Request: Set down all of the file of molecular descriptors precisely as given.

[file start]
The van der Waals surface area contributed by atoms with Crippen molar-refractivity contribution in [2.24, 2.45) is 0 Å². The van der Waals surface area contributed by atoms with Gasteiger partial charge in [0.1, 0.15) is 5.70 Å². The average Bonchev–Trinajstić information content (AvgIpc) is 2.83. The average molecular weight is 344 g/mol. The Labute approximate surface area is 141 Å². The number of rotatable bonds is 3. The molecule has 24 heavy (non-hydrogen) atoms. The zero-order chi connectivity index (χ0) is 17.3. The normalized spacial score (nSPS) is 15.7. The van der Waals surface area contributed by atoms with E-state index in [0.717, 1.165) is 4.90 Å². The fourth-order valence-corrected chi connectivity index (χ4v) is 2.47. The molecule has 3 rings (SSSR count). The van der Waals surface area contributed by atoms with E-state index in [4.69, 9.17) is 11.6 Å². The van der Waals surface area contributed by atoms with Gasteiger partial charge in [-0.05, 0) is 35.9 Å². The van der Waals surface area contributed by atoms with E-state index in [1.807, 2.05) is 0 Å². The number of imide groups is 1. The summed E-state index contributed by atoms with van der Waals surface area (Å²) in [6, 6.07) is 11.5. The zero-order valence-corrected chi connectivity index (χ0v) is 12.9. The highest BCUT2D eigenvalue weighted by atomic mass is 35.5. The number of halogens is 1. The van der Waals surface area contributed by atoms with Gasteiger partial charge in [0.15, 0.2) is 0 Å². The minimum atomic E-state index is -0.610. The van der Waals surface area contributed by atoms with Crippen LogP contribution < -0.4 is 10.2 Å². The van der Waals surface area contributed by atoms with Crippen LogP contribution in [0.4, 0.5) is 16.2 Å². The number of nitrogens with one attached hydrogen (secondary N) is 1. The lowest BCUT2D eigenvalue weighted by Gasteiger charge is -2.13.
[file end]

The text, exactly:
The van der Waals surface area contributed by atoms with Crippen molar-refractivity contribution in [2.24, 2.45) is 0 Å². The van der Waals surface area contributed by atoms with Gasteiger partial charge in [0.1, 0.15) is 5.70 Å². The average Bonchev–Trinajstić information content (AvgIpc) is 2.83. The average molecular weight is 344 g/mol. The Labute approximate surface area is 141 Å². The number of rotatable bonds is 3. The molecule has 24 heavy (non-hydrogen) atoms. The zero-order chi connectivity index (χ0) is 17.3. The normalized spacial score (nSPS) is 15.7. The van der Waals surface area contributed by atoms with E-state index in [0.717, 1.165) is 4.90 Å². The fourth-order valence-corrected chi connectivity index (χ4v) is 2.47. The molecule has 3 rings (SSSR count). The van der Waals surface area contributed by atoms with E-state index in [4.69, 9.17) is 11.6 Å². The van der Waals surface area contributed by atoms with Gasteiger partial charge in [-0.05, 0) is 35.9 Å². The van der Waals surface area contributed by atoms with E-state index in [1.807, 2.05) is 0 Å². The number of imide groups is 1. The summed E-state index contributed by atoms with van der Waals surface area (Å²) in [6, 6.07) is 11.5. The zero-order valence-corrected chi connectivity index (χ0v) is 12.9. The highest BCUT2D eigenvalue weighted by atomic mass is 35.5. The number of halogens is 1. The van der Waals surface area contributed by atoms with Gasteiger partial charge in [0.15, 0.2) is 0 Å². The minimum atomic E-state index is -0.610. The van der Waals surface area contributed by atoms with Crippen LogP contribution < -0.4 is 10.2 Å². The van der Waals surface area contributed by atoms with Crippen LogP contribution in [0.4, 0.5) is 16.2 Å². The number of nitrogens with one attached hydrogen (secondary N) is 1. The lowest BCUT2D eigenvalue weighted by Gasteiger charge is -2.13.